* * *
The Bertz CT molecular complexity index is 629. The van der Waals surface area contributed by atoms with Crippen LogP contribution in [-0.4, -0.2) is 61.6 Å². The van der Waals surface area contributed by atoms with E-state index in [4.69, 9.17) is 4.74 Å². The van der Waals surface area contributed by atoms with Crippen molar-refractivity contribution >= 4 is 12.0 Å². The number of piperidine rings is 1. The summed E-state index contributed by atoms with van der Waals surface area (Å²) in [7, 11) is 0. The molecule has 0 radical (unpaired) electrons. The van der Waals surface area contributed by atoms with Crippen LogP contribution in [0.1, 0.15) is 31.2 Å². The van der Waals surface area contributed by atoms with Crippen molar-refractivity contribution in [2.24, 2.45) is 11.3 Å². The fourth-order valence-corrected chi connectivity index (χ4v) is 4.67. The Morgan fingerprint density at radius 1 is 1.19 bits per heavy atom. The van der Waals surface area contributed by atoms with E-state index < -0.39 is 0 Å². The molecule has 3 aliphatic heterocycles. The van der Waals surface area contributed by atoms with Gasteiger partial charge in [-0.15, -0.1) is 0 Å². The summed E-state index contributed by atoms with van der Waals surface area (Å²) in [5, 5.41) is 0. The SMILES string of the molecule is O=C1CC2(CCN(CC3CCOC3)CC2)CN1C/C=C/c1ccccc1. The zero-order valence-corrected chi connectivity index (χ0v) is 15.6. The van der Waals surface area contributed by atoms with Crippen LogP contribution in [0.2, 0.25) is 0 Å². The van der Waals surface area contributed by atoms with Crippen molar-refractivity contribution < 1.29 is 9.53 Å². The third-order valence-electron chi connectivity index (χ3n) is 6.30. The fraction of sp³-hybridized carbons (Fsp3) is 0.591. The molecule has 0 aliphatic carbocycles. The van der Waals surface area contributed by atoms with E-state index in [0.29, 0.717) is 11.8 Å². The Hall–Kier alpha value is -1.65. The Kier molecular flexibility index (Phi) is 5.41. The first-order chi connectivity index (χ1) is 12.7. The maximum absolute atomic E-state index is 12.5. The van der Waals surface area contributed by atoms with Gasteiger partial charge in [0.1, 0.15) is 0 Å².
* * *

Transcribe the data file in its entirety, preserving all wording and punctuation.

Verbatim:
The Bertz CT molecular complexity index is 629. The van der Waals surface area contributed by atoms with Crippen LogP contribution in [-0.4, -0.2) is 61.6 Å². The van der Waals surface area contributed by atoms with E-state index in [4.69, 9.17) is 4.74 Å². The van der Waals surface area contributed by atoms with Crippen molar-refractivity contribution >= 4 is 12.0 Å². The number of piperidine rings is 1. The summed E-state index contributed by atoms with van der Waals surface area (Å²) in [7, 11) is 0. The molecule has 0 radical (unpaired) electrons. The van der Waals surface area contributed by atoms with Crippen LogP contribution in [0.1, 0.15) is 31.2 Å². The van der Waals surface area contributed by atoms with Crippen molar-refractivity contribution in [2.24, 2.45) is 11.3 Å². The fourth-order valence-corrected chi connectivity index (χ4v) is 4.67. The Morgan fingerprint density at radius 1 is 1.19 bits per heavy atom. The van der Waals surface area contributed by atoms with E-state index < -0.39 is 0 Å². The molecule has 3 aliphatic heterocycles. The van der Waals surface area contributed by atoms with Gasteiger partial charge in [-0.15, -0.1) is 0 Å². The summed E-state index contributed by atoms with van der Waals surface area (Å²) in [5, 5.41) is 0. The SMILES string of the molecule is O=C1CC2(CCN(CC3CCOC3)CC2)CN1C/C=C/c1ccccc1. The zero-order valence-corrected chi connectivity index (χ0v) is 15.6. The van der Waals surface area contributed by atoms with Crippen LogP contribution in [0.2, 0.25) is 0 Å². The van der Waals surface area contributed by atoms with Crippen molar-refractivity contribution < 1.29 is 9.53 Å². The third-order valence-electron chi connectivity index (χ3n) is 6.30. The fraction of sp³-hybridized carbons (Fsp3) is 0.591. The molecule has 0 aliphatic carbocycles. The van der Waals surface area contributed by atoms with E-state index in [0.29, 0.717) is 11.8 Å². The Hall–Kier alpha value is -1.65. The Kier molecular flexibility index (Phi) is 5.41. The first-order chi connectivity index (χ1) is 12.7. The maximum absolute atomic E-state index is 12.5. The van der Waals surface area contributed by atoms with Gasteiger partial charge in [0.1, 0.15) is 0 Å².